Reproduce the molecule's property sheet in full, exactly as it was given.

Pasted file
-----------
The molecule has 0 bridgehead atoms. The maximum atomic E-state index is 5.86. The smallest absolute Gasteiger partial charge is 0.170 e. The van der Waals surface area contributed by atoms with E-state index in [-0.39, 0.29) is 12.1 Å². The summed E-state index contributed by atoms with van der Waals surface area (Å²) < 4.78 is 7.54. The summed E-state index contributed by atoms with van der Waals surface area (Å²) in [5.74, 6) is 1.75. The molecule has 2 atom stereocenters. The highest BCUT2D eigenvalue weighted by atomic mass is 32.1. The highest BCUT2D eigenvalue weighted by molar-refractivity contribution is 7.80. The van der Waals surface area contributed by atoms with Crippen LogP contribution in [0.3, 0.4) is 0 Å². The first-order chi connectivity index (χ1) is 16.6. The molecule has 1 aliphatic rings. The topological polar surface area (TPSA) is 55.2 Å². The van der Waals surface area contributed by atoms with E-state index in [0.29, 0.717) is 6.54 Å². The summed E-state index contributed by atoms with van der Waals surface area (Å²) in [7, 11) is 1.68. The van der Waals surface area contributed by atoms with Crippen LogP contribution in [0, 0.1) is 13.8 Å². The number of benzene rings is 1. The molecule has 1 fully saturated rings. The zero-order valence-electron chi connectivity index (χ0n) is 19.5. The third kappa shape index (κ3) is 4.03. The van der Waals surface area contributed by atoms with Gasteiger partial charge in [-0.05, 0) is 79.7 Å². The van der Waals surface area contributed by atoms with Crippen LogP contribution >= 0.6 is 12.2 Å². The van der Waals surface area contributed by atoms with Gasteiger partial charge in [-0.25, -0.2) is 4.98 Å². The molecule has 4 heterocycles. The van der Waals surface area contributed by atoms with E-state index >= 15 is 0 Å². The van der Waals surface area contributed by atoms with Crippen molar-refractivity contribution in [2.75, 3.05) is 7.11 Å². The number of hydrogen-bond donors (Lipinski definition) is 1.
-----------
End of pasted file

The molecule has 0 bridgehead atoms. The maximum atomic E-state index is 5.86. The smallest absolute Gasteiger partial charge is 0.170 e. The van der Waals surface area contributed by atoms with E-state index in [-0.39, 0.29) is 12.1 Å². The summed E-state index contributed by atoms with van der Waals surface area (Å²) < 4.78 is 7.54. The summed E-state index contributed by atoms with van der Waals surface area (Å²) in [5.74, 6) is 1.75. The molecule has 2 atom stereocenters. The highest BCUT2D eigenvalue weighted by atomic mass is 32.1. The highest BCUT2D eigenvalue weighted by molar-refractivity contribution is 7.80. The van der Waals surface area contributed by atoms with Crippen LogP contribution in [0.3, 0.4) is 0 Å². The first-order chi connectivity index (χ1) is 16.6. The molecule has 1 aliphatic rings. The topological polar surface area (TPSA) is 55.2 Å². The van der Waals surface area contributed by atoms with E-state index in [0.29, 0.717) is 6.54 Å². The summed E-state index contributed by atoms with van der Waals surface area (Å²) in [7, 11) is 1.68. The van der Waals surface area contributed by atoms with Crippen LogP contribution in [0, 0.1) is 13.8 Å². The number of benzene rings is 1. The molecule has 1 fully saturated rings. The zero-order valence-electron chi connectivity index (χ0n) is 19.5. The third kappa shape index (κ3) is 4.03. The van der Waals surface area contributed by atoms with Gasteiger partial charge in [-0.05, 0) is 79.7 Å². The van der Waals surface area contributed by atoms with Crippen LogP contribution >= 0.6 is 12.2 Å². The van der Waals surface area contributed by atoms with Gasteiger partial charge in [-0.25, -0.2) is 4.98 Å². The molecule has 4 heterocycles. The van der Waals surface area contributed by atoms with E-state index >= 15 is 0 Å². The van der Waals surface area contributed by atoms with Crippen molar-refractivity contribution in [2.75, 3.05) is 7.11 Å². The number of hydrogen-bond donors (Lipinski definition) is 1.